Cartilage scientist Division of Genetics and Development The Toronto Western Research Institute Toronto Western Hospital Toronto, Ontario, Canada
Received Date: July 28, 2014; Accepted Date: July 30, 2014; Published Date: August 05, 2014
Citation: Zhang Y (2014) Journals and Authors Should Work Together to Reduce Confusion about Vitamins. Orthopedic Muscul Syst 3: e112. doi: 10.4172/2161-0533.1000e112
Copyright: © 2014 Zhang Y. This is an open-access article distributed under the terms of the Creative Commons Attribution License, which permits unrestricted use, distribution, and reproduction in any medium, provided the original author and source are credited.
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Vitamins could prevent or reverse certain illness. However, journals may become the epitome of quality and reduce confusion about the use of vitamin supplements, and must demand research reproducibility not only for primary reports but also for secondary analyses; otherwise some issues raise .
Surprisingly, after the majority of articles appraised vitamin D as having beneficial effects for preventing chronic diseases, a burst of “U-turn” findings (i.e. negative/null findings) on vitamin D recently have emerged from elite journals such as Annals of Internal Medicine and The Lancet. This has stimulated much feedback and confusion . However, readers care about whether journals guarantee publications with sound evidence and if “there is no bad publicity in science.”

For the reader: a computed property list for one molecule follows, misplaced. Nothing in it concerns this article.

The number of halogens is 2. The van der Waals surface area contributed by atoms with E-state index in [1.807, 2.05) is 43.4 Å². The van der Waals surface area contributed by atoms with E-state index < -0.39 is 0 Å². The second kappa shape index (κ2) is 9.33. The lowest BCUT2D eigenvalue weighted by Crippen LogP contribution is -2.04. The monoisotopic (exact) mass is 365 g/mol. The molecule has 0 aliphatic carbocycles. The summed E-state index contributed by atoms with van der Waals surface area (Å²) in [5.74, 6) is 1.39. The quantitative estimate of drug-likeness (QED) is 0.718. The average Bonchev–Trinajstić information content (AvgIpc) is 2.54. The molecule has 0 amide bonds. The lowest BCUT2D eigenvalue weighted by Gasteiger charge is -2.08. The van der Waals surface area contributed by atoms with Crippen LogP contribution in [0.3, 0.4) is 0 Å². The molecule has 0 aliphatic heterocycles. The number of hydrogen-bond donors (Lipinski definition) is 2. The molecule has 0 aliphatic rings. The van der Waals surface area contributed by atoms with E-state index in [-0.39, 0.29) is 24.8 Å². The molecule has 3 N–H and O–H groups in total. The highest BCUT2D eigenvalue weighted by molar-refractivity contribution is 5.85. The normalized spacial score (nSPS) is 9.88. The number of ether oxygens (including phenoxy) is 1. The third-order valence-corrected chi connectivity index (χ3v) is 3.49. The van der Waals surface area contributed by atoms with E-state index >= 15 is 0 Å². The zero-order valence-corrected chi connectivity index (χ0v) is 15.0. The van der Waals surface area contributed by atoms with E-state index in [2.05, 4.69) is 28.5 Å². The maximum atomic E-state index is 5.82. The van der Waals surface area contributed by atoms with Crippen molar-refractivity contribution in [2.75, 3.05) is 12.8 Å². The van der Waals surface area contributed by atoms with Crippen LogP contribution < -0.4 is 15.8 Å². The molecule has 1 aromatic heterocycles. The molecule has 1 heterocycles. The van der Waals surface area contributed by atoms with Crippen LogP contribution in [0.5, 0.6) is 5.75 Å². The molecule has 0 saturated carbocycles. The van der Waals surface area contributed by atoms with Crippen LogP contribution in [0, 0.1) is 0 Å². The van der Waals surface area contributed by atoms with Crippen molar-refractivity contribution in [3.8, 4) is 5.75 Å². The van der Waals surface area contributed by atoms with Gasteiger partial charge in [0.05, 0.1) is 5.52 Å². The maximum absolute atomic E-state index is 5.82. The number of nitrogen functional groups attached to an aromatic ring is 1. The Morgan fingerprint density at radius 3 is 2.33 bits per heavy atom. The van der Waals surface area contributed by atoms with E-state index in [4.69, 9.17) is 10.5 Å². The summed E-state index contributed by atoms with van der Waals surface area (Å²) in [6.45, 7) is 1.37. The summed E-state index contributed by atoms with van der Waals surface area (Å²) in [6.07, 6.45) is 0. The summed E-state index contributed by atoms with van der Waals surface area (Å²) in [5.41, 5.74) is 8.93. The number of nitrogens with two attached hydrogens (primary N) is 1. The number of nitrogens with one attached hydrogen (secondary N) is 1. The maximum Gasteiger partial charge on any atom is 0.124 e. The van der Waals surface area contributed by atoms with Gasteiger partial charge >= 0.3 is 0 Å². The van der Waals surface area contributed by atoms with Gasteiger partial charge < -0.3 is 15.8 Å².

Fortunately, some journals have started to explore double -blinded reviews, open interactive review, open access and other technical advancements, including DOI assignments for individual elements/parts in articles . Possibly, the latter could elicit element-based independent citations and induce a new impact assessment system to reflect the soundness and significance of distinct elements rather than a mixture to calculate a journal’s impact factor and to expose elements’ reproducibility.
To achieve confident reproducibility, some simple basic and translational vitamin research may clarify severe confusion and paradoxes because of data deficiency, since large-scale trials like VITAL are rare and expensive . Currently, we may agree that the vitamin D receptor (VDR) can transcribe genes that prevent diseases. With wet-lab and in silico data, however, VDR could act as a capacitor to buffer detrimental genetic mutant variations within a certain scope . Data are greatly needed, vitamin D supplements could have either beneficial or no (personal and context-dependent) effects. In the future, personalized medicine using an individual’s genetic variation information may equip us with a subgroup’s vitamin baseline to obtain the clear effects of vitamins.